Before the start of business, Just Security provides a curated summary of up-to-the-minute developments at home and abroad. Here’s today’s news.

U.S. raids in Libya and Somalia

U.S. military forces carried out two operations in Libya and in Somalia this weekend [CNN’s Barbara Starr et al.]. In Tripoli, U.S. forces captured a top al-Qaeda member, Abu Anas al-Libi, indicted in the U.S. for his suspected involvement in the 1998 U.S. embassy bombings in Kenya and Tanzania. And in a raid in the Somali port city, Baraawe, U.S. Navy SEALs targeted senior al-Shabaab leader, Abdikadir Mohamed Abdikadir, alias Ikrima. According to a senior U.S. official, the SEALs withdrew upon coming under fire, before they could confirm whether they killed their target.

[ICYMI, see Just Security’s Steve Vladeck and Marty Lederman’s posts on the U.S. raids, including an analysis of the legal authority under which the Obama administration acted. Also check out Ryan Goodman’s post earlier this morning on the Somalia operation and his analysis of Ikrima, the target of the assault.]

The Pentagon Press Secretary George Little confirmed the Somalia operation via Twitter:

…and announced this morning:

Secretary of State John Kerry remarked:

We hope that this makes clear that the United States of America will never stop in its effort to hold those accountable who conduct acts of terror.

And Defense Secretary Chuck Hagel similarly stated:

These operations in Libya and Somalia send a strong message to the world that the United States will spare no effort to hold terrorists accountable, no matter where they hide or how long they evade justice. We will continue to maintain relentless pressure on terrorist groups that threaten our people or our interests, and we will conduct direct action against them, if necessary, that is consistent with our laws and our values.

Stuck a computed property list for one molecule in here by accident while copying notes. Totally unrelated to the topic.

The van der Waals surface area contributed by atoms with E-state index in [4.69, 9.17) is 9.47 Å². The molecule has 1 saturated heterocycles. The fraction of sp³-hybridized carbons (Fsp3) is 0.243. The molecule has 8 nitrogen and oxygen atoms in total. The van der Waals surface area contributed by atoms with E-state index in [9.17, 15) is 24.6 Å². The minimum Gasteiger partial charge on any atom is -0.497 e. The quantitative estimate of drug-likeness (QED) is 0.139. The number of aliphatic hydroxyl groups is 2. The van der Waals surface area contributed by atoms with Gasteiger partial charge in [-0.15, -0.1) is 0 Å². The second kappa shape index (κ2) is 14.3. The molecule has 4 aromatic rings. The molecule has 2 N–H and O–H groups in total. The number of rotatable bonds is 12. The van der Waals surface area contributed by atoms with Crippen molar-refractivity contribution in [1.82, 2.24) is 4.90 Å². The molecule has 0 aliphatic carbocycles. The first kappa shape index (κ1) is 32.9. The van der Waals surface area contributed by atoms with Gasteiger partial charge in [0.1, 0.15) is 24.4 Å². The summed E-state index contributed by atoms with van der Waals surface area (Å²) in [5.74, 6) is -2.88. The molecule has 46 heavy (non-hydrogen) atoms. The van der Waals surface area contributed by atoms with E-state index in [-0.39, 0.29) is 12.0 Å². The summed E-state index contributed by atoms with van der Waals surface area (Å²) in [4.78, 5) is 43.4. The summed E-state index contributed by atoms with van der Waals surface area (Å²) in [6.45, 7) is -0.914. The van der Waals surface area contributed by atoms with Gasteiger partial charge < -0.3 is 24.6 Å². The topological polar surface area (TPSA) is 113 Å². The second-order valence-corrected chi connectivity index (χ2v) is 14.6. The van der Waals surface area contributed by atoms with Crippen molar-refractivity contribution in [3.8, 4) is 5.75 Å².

The Washington Post (Ernesto Londoño) reports that according to U.S. officials, both operations were lawful under the AUMF.

Meanwhile, the Libyan government has condemned the operation in Tripoli and claimed it amounted to the “kidnapping” of a Libyan citizen (Washington Post’s Ernesto Londoño). But Secretary of State John Kerry has defended the capture of the alleged al-Qaeda leader as a “legal and appropriate target” [BBC]. The AFP notes that the capture in Libya “is an embarrassment for the fledgling government and could spark the wrath of the volatile country’s Islamist extremists.”

Abu Anas al-Libi is being interrogated while being held on a U.S. Navy ship and is expected to be eventually transferred to New York for criminal prosecution, according to officials [New York Times’ Benjamin Weiser and Eric Schmitt].

Peter Baker and David E. Sanger in the New York Times write that the U.S. raids “show the limits of U.S. military strikes” and that the “disparate results in two corners of North Africa over the weekend served as a reminder of the uncertainties and dangers inherent in any form of warfare.”

Connor Simpson in the Atlantic Wire questions whether the U.S. is officially moving away from drone strikes. Shane Harris also analyzes the “dramatic departure” from the standard Obama administration policy of using drones [Foreign Policy].

A spokesperson for the Kenya Defense Forces has identified four individuals that took part in the terrorist attack in Nairobi, including one American Somali [CNN’s Emma Lacey-Bordeaux].